A small investment in modern heating controls can be a long term money saver

Thu 30th Apr 2015 - 8:50am Energy and Heating A small investment in modern heating controls can be a long term money saver
Benjamin

Benjamin Clarke

Some surprising recent government figures have emerged regarding the lack of heating controls installed in the UK’s homes…..

They suggest that approximately 95% of homes in the UK have boilers, yet 800,000 of these have no heating controls at all and a massive 70% lack the minimum specifications as laid out in the Building Regulations. These are quite shocking figures, particularly because, as we have discussed many times on this blog, the greater control you have over your heating system, the more comfortable you are going to feel and the lower your heating bills will be.

The Department of Energy and Climate Change (DECC) has been keen to find ways to assist the public in lowering their heating bills. Consequently, the DECC has been conducting an important research study which has revealed a great deal about the public and their relationship with their heating systems.

The study identified 5 main types of users regarding heating controls:

1. Rationers
People who put minimising heating costs above all else by rationing the heating.
They would benefit from installing TRVs and programmable room thermostats.

2. Hands-off
People who have a ‘set it and forget it’ mentality.
They would also benefit from installing TRVs and programmable room thermostats.

3. Planners
People who proactively manage their heating, giving thought about what they need and when.
Planners would also benefit from programmable room thermostats and installing TRVs

4. Reactors
People who adjust their heating as a response to the conditions internally and/or externally.
Reactors most commonly live in properties >150 sqm, so creating two zones with room thermostats and TRVs would probably suit them best.

5. Ego-centric
People who put their comfort levels above any cost considerations.
They would benefit most from putting in a dial room thermostat, which can be adjusted manually. TRVs would also be recommended, as they would be for any household.

An area that has come on leaps and bounds in recent years is the use of smart devices to control heating systems. Heating apps have become popular because of their ability to control the heating from wherever you are.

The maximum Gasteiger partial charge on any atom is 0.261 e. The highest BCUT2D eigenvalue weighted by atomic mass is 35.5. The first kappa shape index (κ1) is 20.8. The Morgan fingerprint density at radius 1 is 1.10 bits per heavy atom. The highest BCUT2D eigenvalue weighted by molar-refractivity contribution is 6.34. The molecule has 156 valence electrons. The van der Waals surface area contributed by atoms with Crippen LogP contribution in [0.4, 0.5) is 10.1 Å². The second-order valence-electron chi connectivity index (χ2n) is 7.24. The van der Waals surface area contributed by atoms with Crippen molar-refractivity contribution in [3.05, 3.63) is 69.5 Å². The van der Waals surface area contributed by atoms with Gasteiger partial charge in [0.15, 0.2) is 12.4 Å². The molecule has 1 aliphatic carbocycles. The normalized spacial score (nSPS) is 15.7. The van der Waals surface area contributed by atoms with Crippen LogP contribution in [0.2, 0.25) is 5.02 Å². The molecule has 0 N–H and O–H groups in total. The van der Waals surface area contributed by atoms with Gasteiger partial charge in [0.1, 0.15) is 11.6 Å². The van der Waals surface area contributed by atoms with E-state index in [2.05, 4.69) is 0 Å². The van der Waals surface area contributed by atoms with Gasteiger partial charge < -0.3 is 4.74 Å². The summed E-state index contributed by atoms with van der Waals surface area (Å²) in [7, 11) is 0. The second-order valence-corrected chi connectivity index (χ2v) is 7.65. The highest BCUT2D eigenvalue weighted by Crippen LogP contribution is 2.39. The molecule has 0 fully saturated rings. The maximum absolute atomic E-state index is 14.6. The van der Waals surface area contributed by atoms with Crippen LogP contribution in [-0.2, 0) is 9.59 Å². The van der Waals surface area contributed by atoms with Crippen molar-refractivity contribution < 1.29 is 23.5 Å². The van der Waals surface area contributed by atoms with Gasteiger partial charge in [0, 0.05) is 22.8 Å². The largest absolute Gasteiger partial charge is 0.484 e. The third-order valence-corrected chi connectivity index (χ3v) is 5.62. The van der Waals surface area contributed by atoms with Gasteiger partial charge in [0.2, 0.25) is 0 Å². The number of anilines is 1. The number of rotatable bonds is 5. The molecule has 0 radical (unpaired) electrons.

For example, if a homeowner has gone on holiday and forgotten to turn off the heating (or to switch it to their favoured settings), they simply need to find an internet connection and use their phone or tablet to rectify the situation. Likewise, if someone has gone to work and realises they are not going to be home when the heating is due to come on, they can simply adjust the settings from their office, without the concern of heating an empty home and wasting money.

This type of technology is great for the ‘hands-off’ category of people identified above. It’s also very well suited to the tech-savvy and single people. Where this smart technology is less relevant is for people who are uncomfortable with smart phones and tablets and for families. If every member of a family was adjusting their heating remotely, then things could quickly get confused and counter-productive.

So while controlling heating remotely is a great option for many, we are not at the stage where it is an absolute necessity. Many people in the DECC study indicated that ease of use and simplicity is still the highest priority when it comes to heating controls. If controls are too complicated to operate and the learning curve is too steep, then people will stop using them, so it’s important that manufacturers continue to offer heating control products that can be used with the minimum of fuss.

Simplicity is why the combination of thermostatic radiator valves and dial controls is still so popular. They give the consumer a high degree of control, while not being difficult to operate. Characteristics such as large digital screens and battery powered room thermostats, are simple to use from a consumer point of view, while being easy to install and explain from an installer’s side of things.

It’s important to remember that the majority of people don’t want to spend too much time thinking about their heating systems, so our industry must be knowledgeable and flexible enough to offer a range of products that utilise latest technologies, but are careful not to overcomplicate things and to put consumers money saving needs first.

We should be encouraging people to make the small upfront investment in order to take control over their central heating, while making clear the double-pronged benefits of increasing comfort levels and decreasing heating bills.Some surprising recent government figures have emerged regarding the lack of heating controls installed in the UK’s home.

They suggest that approximately 95% of homes in the UK have boilers, yet 800,000 of these have no heating controls at all and a massive 70% lack the minimum specifications as laid out in the Building Regulations. These are quite shocking figures, particularly because, as we have discussed many times on this blog, the greater control you have over your heating system, the more comfortable you are going to feel and the lower your heating bills will be.

Article by Benjamin Clarke

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